Four carbon capture usage and storage (CCUS) clusters will be set up able to capture 20-30 Mt of CO2 across the economy, including 6 Mt of industrial emissions per year, by 2030. A £315 million Industrial Energy Transformation Fund will help industries make the transition to clean energy.
A zero emission vehicle mandate commits the government to end the sale of new petrol and diesel cars by 2030 and make all cars fully zero emissions capable by 2035. A total £620 million is being provided for zero emission vehicle grants and EV Infrastructure, plus £350 million towards a £1 billion Automotive Transformation Fund to support the electrification of UK vehicles and their supply chains. Recent zero emission road freight trials will be expanded to trial three zero emission HGV technologies at scale on UK roads.
A £2 billion investment aims to help enable half of journeys in UK towns and cities to be cycled or walked by 2030, £3 billion will go towards creating integrated bus networks, more frequent services and bus lanes.
On aviation, the government plans to enable the delivery of 10% sustainable aviation fuel by 2030 and will provide £180 million funding for the development of SAF plants.
Natural resources and waste
The strategy aims to treble woodland creation rates and increase tree planting rates to 30,000 ha per year by the end of this parliament. A policy roadmap will aim to increase the use of timber in construction in England by:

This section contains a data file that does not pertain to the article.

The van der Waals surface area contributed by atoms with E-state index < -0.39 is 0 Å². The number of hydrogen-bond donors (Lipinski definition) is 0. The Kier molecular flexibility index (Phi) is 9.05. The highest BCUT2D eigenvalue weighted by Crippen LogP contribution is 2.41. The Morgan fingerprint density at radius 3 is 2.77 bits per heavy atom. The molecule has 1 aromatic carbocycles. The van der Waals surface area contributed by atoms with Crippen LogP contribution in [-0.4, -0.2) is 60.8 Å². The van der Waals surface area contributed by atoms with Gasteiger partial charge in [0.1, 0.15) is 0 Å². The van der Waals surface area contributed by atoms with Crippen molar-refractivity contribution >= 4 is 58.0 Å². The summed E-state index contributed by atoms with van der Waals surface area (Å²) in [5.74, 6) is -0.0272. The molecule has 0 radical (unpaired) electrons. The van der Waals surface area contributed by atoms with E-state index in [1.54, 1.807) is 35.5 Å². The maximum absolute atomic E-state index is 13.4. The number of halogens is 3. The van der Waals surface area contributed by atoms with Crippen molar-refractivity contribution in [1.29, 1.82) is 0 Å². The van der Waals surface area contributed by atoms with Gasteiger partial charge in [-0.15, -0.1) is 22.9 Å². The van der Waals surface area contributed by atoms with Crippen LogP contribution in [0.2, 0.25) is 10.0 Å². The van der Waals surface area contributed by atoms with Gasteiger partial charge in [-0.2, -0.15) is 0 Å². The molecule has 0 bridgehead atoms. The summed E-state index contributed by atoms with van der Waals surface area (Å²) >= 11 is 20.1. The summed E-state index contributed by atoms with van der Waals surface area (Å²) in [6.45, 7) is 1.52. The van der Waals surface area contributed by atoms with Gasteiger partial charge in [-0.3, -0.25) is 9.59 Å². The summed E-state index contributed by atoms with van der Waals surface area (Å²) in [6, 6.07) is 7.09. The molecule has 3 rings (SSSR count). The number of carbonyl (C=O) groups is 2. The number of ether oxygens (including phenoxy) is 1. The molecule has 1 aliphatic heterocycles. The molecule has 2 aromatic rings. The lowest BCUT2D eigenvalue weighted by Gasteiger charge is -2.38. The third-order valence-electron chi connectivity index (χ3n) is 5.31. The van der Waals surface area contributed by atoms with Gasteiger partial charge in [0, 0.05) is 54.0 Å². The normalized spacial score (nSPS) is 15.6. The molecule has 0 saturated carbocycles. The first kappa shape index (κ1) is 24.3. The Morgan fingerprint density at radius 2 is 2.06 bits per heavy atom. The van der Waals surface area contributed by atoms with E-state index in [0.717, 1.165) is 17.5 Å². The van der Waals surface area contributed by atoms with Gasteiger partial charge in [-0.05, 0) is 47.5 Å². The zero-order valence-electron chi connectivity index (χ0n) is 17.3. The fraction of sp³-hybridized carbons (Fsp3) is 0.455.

- Providing financial support to develop innovative timber products through the Forestry Innovation Fund
- Working with key construction stakeholders, including the Green Construction Board, Construction Leadership Council, the Home Builders Federation and the Federation of Master Builders to develop a policy roadmap on use of timber
- Driving an increase in the use of certain modern methods of construction, some forms of which can encourage use of sustainable materials such as timber
- Working with Homes England and delivery partners to explore ways to increase timber use in the delivery of housing programmes
- Increasing public demand for sustainably sourced timber through procurement policies.
The government will create a cross-government and industry working group to identify ways to increase timber use and reduce embodied carbon. It aims to improve reporting on embodied carbon in buildings with a view to exploring a maximum level for new builds in the future.
Greenhouse gas removals
Greenhouse gas removals will balance residual emissions from difficult to decarbonise sectors such as aviation, agriculture and heavy industry. The government has an ambition to deploy at least 5 million tonnes CO2 /year of engineered GGRs by 2030, with an initial £100 million of investment in GGR innovation.
New green jobs and skills are required to deliver a net zero economy. The government plans to publish sector and supply chain development plans for key low carbon sectors.
In the construction and heating sectors, up to 230,000 skilled trades people could be required in 2030 to retrofit houses and to meet a strategy ambition to install 600,000 heat pumps a year by 2028. The number of qualified installers will need to rise from around 3,000 today to 35,000 within the next seven years.